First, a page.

Credit: Don Brubaker

California’s 24th District Congressmember Salud Carbajal teamed up with Congressmember Brian Fitzpatrick (R-PA) this month to introduce bipartisan legislation aimed at mitigating the impacts of climate change on U.S. coastlines and coastal industries.

Introduced on April 20 (two days before Earth Day), the two bills would individually support ocean research and help prepare coastal states for sea-level rise and other effects of the worsening climate crisis.

“Ahead of this year’s observance of Earth Day, I’m proud to partner across the aisle with Rep. Fitzpatrick to reintroduce these two critical bills that will help coastal communities navigate the impacts of climate change and promote research on growing threats to our fisheries and all who rely on them,” said Carbajal. 

Congressmember Salud Carbajal | Credit: Courtesy

Carbajal’s newest legislation, known as the Ocean Acidification Research Partnership Act, would authorize up to $5 million in funding for studies on the effects of ocean acidification.

According to the National Oceanic and Atmospheric Administration, ocean acidification is sometimes referred to as “climate change’s evil twin,” as our oceans have been absorbing increasing amounts of carbon dioxide from the atmosphere. 

Acidification has an “osteoporosis-like” effect on marine ecosystems by creating conditions that “eat away” at the minerals used by shellfish, coral reefs, and other marine life to build and maintain their shells and skeletons. As the ocean becomes more acidic, it becomes more difficult for marine life to build these calcium structures, which also become more prone to dissolving. 

And it’s not just shellfish feeling the effects. Worsening ocean acidification threatens the United States’ billion-dollar fishing and tourism industries, which provide tens of thousands of jobs to coastal communities like Santa Barbara. 

“Ocean acidification poses a significant threat to our marine, estuarine, and coastal ecosystems, such as our coral reefs in Puerto Rico,” said Congressmember Jenniffer González-Colón (R-PR), co-chair of the House Oceans Caucus, who joined the introduction of the bill with co-chair Suzanne Bonamici (D-OR).

“I’m proud to support the Ocean Acidification Research Partnership Act.… I trust this will further inform our efforts to tackle this important issue,” she said.

The bill would authorize National Oceanic and Atmospheric Administration (NOAA) grants for collaborative research projects on ocean acidification between seafood industries and academic communities. Bonamici said that the act will provide funding for studying the effect on the country’s fishing and tourism industries in particular, “which will help them prepare for changing ocean conditions.”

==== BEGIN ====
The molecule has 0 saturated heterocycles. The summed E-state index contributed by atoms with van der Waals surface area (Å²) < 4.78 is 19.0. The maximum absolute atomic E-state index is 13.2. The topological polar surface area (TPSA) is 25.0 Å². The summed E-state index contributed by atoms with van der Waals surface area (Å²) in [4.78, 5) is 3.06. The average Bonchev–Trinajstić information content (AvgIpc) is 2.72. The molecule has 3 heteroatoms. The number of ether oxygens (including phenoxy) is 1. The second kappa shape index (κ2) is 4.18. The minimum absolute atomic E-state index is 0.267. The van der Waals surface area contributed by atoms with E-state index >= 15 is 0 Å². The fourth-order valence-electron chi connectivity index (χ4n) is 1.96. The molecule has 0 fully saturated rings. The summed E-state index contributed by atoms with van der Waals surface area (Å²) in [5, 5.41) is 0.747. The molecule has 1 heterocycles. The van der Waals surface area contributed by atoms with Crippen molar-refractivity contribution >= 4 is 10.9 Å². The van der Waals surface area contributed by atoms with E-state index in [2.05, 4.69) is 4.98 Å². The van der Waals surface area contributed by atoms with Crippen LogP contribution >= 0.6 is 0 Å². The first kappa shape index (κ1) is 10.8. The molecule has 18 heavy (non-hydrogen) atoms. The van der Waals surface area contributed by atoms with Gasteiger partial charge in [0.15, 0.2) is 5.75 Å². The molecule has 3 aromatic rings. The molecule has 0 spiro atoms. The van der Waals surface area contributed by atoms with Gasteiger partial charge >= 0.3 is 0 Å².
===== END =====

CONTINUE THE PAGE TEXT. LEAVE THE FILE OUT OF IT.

The other bill introduced by the bipartisan team, known as the Coastal State Climate Preparedness Act of 2023, is a replication of their 2019 legislation that advanced out of the House but stalled in the Senate.

According to the bill text, it is meant to “amend the Coastal Zone Management Act of 1972” to require the Secretary of Commerce to establish a “coastal climate change adaptation preparedness and response program.” 

The bill would provide grants to coastal states in order to help them plan and “implement strategies to mitigate climate change, prepare for sea-level rise, and address other impacts,” according to Carbajal’s office.

Climate change poses a serious threat to California’s Central Coast communities.The City of Santa Barbara expects sea levels to rise by a little more than six feet by the end of the century, and the Carpinteria and Goleta regions could see sea levels rise 2-10 feet by 2100 (10 feet being the worst-case scenario). 

Coastal states would be able to use the funds for climate change adaptation and to protect infrastructure and coastal ecosystems, including projects for restoring fish and wildlife habitats. 

“The climate crisis threatens all industries and communities, but one of the most acute ways that our nation is already feeling the impacts of climate change is through the rapidly changing face of our oceans and coastlines,” Carbajal said. “Whether it’s reduced capacity to fish, the erosion of our beaches, worsening storm surges and hurricanes, or devastation of our storied coastlines — coastal communities like mine will see widespread impacts and need support to navigate these challenges.”


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